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Dealing with Huntington’s Disease
Health Tips Article

While much of the focus for aging Americans remains on diseases such as Alzheimer’s or other forms of dementia, other conditions, such as Huntington’s disease are often overlooked by the media and the general population. Huntington’s Disease, which is considered an inherited disease, leads to the degradation of certain nerve cells in the brain. This “wasting away” is caused by the production of a “mutant protein” that is produced in the body. While the disease is inherited, symptoms do not usually start to appear at least until a person reaches middle age.

When symptoms do surface, the pace of progression can vary greatly depending on the patient. While medicine can be taken to slow the effects of the disease and to provide added comfort for the sufferer, these medicines are, by no means, a cure for Huntington’s. However, following the appropriate treatment protocols as recommended by a doctor is always in your best interest. Getting ahead of a problem is arguably one of the best ways to eradicate it.

Symptoms of Huntington’s Disease

Symptoms of Huntington’s Disease have often led it to be misconstrued as something else by those who witness the first signs of the disease in friends or loved ones. This is due to the fact that some symptoms are similar to those that surface with other conditions:

“Early symptoms of HD may include uncontrolled movements, clumsiness or balance problems. Later, HD can take away the ability to walk, talk or swallow. Some people stop recognizing family members. Others are aware of their environment and are able to express emotions.” (from Huntington’s Disease)

Because Huntington’s Disease is inherited, it is believed that there is roughly a 50/50 chance that a person with one parent with Huntington’s will also display symptoms of the disease. Currently, it affects thousands of Americans who can receive treatment to reduce the effects of the symptoms, but who for now, have no hope for a cure. However, there is currently hope in the medical profession that the treatment of Huntington’s is on the brink of major change. In fact, recent studies have proved to be very positive, and some feel that in the future, combatting the disease head-on will be possible.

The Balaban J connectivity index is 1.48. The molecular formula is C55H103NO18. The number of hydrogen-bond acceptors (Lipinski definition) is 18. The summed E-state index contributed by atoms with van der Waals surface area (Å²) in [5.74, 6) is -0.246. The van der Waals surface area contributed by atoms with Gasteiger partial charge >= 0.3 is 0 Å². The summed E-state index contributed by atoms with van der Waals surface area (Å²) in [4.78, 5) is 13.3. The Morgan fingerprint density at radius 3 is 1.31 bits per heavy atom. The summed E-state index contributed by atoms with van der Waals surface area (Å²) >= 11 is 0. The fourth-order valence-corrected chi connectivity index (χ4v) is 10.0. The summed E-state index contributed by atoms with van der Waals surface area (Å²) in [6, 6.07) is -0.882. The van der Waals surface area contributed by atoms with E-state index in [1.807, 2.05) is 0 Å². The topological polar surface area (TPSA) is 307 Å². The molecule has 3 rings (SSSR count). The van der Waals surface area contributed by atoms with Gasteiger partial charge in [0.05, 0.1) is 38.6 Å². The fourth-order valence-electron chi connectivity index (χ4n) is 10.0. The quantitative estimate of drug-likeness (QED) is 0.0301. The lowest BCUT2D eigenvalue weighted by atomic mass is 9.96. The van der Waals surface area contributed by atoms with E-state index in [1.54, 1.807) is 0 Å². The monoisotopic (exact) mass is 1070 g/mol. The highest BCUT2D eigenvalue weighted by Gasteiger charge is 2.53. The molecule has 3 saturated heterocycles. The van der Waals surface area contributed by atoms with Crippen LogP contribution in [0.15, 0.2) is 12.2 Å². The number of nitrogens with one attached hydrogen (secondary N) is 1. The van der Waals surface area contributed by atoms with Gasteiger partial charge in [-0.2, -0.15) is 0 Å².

Breakthrough in Huntington’s Disease Research

Most who suffer from Huntington’s Disease have been faced with the fact that medicines can alleviate some of the symptoms, but that ultimately they cannot stop the disease and they cannot prevent the continued deterioration of health that occurs. However, several medical researchers now believe that they are moving forward and that new, more effective treatment options might be available.

Recent studies regarding Huntington’s Disease have been headed up by researchers at the UC Davis Institute for Regenerative Cures, and they believe a major breakthrough has been reached, as the study saw:

“Scientists deliver inhibitory RNA sequences from stem cells directly into neurons successfully for the first time. According to study author Jan Nolta, this process will significantly decrease the production of mutant huntington proteins. ‘Our team has made a breakthrough that gives families affected by this disease hope that genetic therapy may one day become a reality,’ she said.” (from Huntington’s Treatment Could be Transformed)

As studies and medical advances move forward, they may continue to provide hope for the future. While this is promising for those affected by Huntington’s and their loved ones, it is definitely seen as something that is coming and not as something that will be readily available. While this might not help many of those currently suffering from the disease, it can provide hope for the generations who will follow.

As Huntington’s Disease is hereditary, it’s important that those predisposed to the disease are aware of their options. Predictive genetic tests are available to those who have a family history of the disease but who are not showing any symptoms. There are also tests that can be administered at the first sign of any of the symptoms to determine whether or not a person could be diagnosed with having Huntington’s Disease. As is the case with many health conditions, if it is detected early, treatment can be administered to help slow the disease’s progression.

As we get older, it’s safe to say that health care becomes a much greater concern for many of us. On the most basic level, we are just faced with more questions concerning our health care coverage like: Is standard Medicare insurance enough for us or do we need to increase coverage by finding a supplemental Medicare provider (Medigap insurance)? However, these types of questions often become secondary to questions regarding very real health concerns that seniors simply have to deal with more often than younger people as they get older from hereditary to enviromental.

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